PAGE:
We can be the generation to end poverty and create a world where a child born in rural Pakistan or South Sudan can have the same opportunities as a child born in Silicon Valley. I'm also deeply passionate about women's empowerment, helping women across the world rise above gender inequalities through education, job-creation, and entrepreneurship.

What inspired your passion for social justice?
I grew up during a time when Pakistan was going through severe turbulence. It was already a country with many social issues: poverty, poor governance, and severe gender discrimination. But during my youth, it was also facing rising insecurity and terrorism. I was fortunate to have a loving home and a good education, but I wanted to help society reverse its decline into violence and chaos. I didn't know how to bring change, so I thrust myself into the heart of the social issues I wanted to understand. I volunteered in underprivileged communities working with women and children: in prisons, earthquake relief camps, slums, and other areas of need. That began for me a journey of understanding social issues and supporting social entrepreneurs, and it carries on in the work I do today.

Our Make Some Noise campaign celebrates bold women with bold voices. What advice would you give young women who are still finding their voices?
Your story is yours to write. You are unique, and there is no one like you—there never will be. So you get to decide how compassionately you live, how whole-heartedly you love, how boldly you create, how vulnerably you explore yourself. Embrace who you are, the parts you love, and the parts you struggle with. And embark on a journey to be the best version of you, to chase your wildest dreams, to care about the world, to make a difference, and leave behind a legacy you are proud of.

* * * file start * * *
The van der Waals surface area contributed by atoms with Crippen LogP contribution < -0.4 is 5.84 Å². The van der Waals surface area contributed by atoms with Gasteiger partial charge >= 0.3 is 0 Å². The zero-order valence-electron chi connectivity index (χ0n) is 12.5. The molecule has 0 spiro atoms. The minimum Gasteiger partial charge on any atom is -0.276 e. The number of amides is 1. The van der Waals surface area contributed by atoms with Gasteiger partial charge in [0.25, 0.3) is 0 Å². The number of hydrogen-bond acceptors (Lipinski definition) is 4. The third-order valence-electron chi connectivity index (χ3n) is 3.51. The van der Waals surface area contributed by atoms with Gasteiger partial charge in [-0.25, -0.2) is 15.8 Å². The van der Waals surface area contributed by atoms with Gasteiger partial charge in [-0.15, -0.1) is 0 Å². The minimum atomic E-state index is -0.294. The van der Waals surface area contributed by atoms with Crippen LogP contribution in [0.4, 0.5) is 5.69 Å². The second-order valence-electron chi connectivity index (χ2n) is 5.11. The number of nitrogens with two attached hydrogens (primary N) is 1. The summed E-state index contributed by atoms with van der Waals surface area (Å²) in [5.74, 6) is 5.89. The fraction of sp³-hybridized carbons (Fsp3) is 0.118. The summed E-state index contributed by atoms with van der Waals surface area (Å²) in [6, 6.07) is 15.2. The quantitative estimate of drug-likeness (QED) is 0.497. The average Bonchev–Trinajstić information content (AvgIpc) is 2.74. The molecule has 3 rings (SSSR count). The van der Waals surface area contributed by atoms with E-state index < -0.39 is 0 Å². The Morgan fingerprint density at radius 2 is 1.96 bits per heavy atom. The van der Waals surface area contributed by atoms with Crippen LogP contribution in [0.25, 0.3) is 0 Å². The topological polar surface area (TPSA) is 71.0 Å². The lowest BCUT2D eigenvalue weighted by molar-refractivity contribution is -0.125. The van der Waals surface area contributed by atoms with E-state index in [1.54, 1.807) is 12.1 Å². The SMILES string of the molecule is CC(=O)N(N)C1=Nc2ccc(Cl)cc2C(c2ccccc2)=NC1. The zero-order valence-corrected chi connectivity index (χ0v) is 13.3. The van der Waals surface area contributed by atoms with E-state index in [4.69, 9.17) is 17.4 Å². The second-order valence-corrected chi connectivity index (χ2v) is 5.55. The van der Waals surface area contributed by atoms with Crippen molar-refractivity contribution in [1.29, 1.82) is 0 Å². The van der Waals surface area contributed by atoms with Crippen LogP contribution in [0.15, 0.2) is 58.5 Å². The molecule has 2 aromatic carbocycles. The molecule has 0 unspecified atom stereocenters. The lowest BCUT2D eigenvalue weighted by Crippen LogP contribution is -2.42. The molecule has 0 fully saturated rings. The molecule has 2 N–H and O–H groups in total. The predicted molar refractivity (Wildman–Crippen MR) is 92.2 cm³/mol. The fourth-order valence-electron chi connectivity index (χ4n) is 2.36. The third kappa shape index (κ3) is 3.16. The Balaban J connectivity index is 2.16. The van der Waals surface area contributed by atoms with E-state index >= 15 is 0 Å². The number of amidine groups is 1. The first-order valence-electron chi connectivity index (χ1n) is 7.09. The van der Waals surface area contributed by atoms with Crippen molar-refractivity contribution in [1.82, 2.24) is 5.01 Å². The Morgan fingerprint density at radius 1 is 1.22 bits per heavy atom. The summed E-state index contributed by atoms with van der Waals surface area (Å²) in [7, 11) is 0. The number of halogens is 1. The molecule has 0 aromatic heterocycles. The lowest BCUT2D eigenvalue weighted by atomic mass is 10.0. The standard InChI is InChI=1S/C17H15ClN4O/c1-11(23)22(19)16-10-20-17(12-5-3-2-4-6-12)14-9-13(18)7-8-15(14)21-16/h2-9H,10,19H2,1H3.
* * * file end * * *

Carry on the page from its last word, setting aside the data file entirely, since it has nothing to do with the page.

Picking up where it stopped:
If you could meet with any woman, present or past, who would it be? What would you ask?
I would love to have met Maya Angelou. I admire her strength and her powerful advocacy for racial and gender equality. I would ask her what gave her the will to fight through the toughest battles, what brought her the greatest joy, and what she would do differently.

You're always beautifully dressed. Do people find it surprising that someone who fights for social justice can care about fashion, too?
I think when it comes to fashion, you have to do what makes you feel most beautiful. For me that is sometimes yoga pants, sometimes a flowy boho dress, and sometimes a power-suit. In Pakistan, it was quite common to design your own clothes. So I grew up going to the market with my mother to get loose cloth, sometimes pairing it with beadwork, lace, and other embellishments, designing the cut, and then getting it custom-stitched at a local tailor. I still love those colors and cuts, but you'll often find me working all day in my yoga pants. As a busy entrepreneur, it's important to be comfortable and to be able to hit the gym when I can take out an hour or so. And when I need to be more formal, I'll put on a dress and blazer.

Do you have any favorite designers?
I love boho designers that remind me of the colors and prints I grew up wearing in Pakistan. I also love classic DVF wrap dresses; from the newer designers I've recently bought a Clover Canyon dress that I love. I live in SoHo now, so I frequently visit the sales at boutiques trying to find unique pieces.

What do you do when you're off-duty?
I work out; it helps quiet my mind and bring back my focus. I enjoy music and dancing. I love eating good food from different cuisines, and bringing together the people I love and respect over cozy dinners. I also love the theater in Manhattan, long talks with my family, and lazy days staying home and catching up on sleep.

Twitter, Facebook, Instagram, Skype…What are you into and what do you skip?
I love reading all the news my friends are sharing on Facebook from the four corners of the world. I struggle to keep to the brevity required by Twitter, but use it frequently. I'm still too private for Instagram, though.

What are you most thankful for?
My loved ones, our health, and the opportunities I have to live a life of meaning and impact.

Meet the Noisemakers and Artists.

Freida Pinto:

The actress encourages you to stand up for what you believe in!

Katherine Keating:

Find out whom the CEO would share a meal with.

Max Frost:

"Silence gets nothing done" says the musician.

Gracie Schram:

The 16-year-old elaborates on using your passion to make the world a better place.

Jenna Bush Hager:

Go behind the scenes with this noisemaker #NMMakeSomeNoise

Dyllan Mcgee:

The filmmaker shares the "only way to get it done."

Shiza Shahid:

"Don't apologize for who you are" says the Cofounder and Global Ambassador of the Malala Fund.

Melanie Martinez:

"She made me want to be just like her" says the singer of her bold grandmother.